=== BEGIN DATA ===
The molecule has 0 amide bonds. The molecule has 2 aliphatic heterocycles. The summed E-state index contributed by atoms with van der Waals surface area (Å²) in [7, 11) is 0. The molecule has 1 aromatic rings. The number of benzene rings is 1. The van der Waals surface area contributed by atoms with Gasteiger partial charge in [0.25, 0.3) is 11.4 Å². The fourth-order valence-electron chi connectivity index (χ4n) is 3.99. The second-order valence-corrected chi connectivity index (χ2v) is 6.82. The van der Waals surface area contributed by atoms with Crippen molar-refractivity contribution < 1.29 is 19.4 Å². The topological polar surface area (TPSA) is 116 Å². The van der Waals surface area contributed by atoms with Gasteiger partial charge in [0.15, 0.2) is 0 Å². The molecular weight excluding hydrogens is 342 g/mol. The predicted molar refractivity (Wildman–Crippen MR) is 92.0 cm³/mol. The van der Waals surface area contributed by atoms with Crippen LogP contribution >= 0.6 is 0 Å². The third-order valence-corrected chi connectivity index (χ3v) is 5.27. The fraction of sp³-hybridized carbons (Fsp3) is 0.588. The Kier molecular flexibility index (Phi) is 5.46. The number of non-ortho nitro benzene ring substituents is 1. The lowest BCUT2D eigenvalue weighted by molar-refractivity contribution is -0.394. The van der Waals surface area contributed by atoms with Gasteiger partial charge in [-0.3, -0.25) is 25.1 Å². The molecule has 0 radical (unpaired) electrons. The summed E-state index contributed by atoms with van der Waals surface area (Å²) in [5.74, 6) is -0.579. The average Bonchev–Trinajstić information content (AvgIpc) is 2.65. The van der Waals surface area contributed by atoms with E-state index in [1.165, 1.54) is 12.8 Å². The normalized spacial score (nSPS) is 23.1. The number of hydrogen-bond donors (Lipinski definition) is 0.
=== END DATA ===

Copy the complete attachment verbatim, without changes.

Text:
The molecule has 0 amide bonds. The molecule has 2 aliphatic heterocycles. The summed E-state index contributed by atoms with van der Waals surface area (Å²) in [7, 11) is 0. The molecule has 1 aromatic rings. The number of benzene rings is 1. The van der Waals surface area contributed by atoms with Gasteiger partial charge in [0.25, 0.3) is 11.4 Å². The fourth-order valence-electron chi connectivity index (χ4n) is 3.99. The second-order valence-corrected chi connectivity index (χ2v) is 6.82. The van der Waals surface area contributed by atoms with Crippen molar-refractivity contribution < 1.29 is 19.4 Å². The topological polar surface area (TPSA) is 116 Å². The van der Waals surface area contributed by atoms with Gasteiger partial charge in [0.15, 0.2) is 0 Å². The molecular weight excluding hydrogens is 342 g/mol. The predicted molar refractivity (Wildman–Crippen MR) is 92.0 cm³/mol. The van der Waals surface area contributed by atoms with Crippen LogP contribution >= 0.6 is 0 Å². The third-order valence-corrected chi connectivity index (χ3v) is 5.27. The fraction of sp³-hybridized carbons (Fsp3) is 0.588. The Kier molecular flexibility index (Phi) is 5.46. The number of non-ortho nitro benzene ring substituents is 1. The lowest BCUT2D eigenvalue weighted by molar-refractivity contribution is -0.394. The van der Waals surface area contributed by atoms with Gasteiger partial charge in [-0.3, -0.25) is 25.1 Å². The molecule has 0 radical (unpaired) electrons. The summed E-state index contributed by atoms with van der Waals surface area (Å²) in [5.74, 6) is -0.579. The average Bonchev–Trinajstić information content (AvgIpc) is 2.65. The van der Waals surface area contributed by atoms with E-state index in [1.165, 1.54) is 12.8 Å². The normalized spacial score (nSPS) is 23.1. The number of hydrogen-bond donors (Lipinski definition) is 0.